My name is Laura, and I found your web page, while looking for resources for the women’s studies class I student taught this past semester. Your listing of resources was really helpful to me, and I thank you for putting it all together. As I was looking through the resources on the page, I came across the link to that appears to be broken, and I thought I should let you know about it. A page that may be a suitable replacement is if you just wanted to change the link. I’ve found this page useful and think it would be a good addition to your page. Thanks so much for taking the time to read over my e-mail, let me know if it was helpful to you!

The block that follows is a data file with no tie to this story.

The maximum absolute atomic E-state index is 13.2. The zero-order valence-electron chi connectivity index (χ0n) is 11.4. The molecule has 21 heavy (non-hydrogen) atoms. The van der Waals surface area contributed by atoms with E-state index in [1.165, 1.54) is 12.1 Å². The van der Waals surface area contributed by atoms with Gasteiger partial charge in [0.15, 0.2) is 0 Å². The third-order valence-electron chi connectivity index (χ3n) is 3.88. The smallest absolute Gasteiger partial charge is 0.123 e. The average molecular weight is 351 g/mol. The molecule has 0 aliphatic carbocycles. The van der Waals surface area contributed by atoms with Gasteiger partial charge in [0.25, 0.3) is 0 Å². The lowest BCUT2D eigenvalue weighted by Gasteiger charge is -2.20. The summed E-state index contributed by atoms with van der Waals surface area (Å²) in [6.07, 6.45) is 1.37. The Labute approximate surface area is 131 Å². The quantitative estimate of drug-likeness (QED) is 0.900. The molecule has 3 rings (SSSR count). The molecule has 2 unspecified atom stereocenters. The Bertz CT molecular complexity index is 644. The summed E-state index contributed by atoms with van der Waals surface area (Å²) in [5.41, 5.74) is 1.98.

Thank you very much for writing. The page you suggested appears to be an excellent replacement. The internet is an great resource. Unfortunately pages tend to come and go. I can give a reference to a book. It will be good until the last copy of that book vanishes, which may be decades or even millenia later. Websites and web pages have a shorter life time. Worse, their content is written on sand.
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From: Peter Neilson
Date: 28 July 2009
Subj: State of Discomprehension

Sometimes I read things without any attention to the content, looking only at the form. My method is almost totally unlike that of Dr. Flynn, who always understood what he was reading.

Thus I find that we (that is to say you) are suing the Sikhs.

This sentence appears in your collected writing, at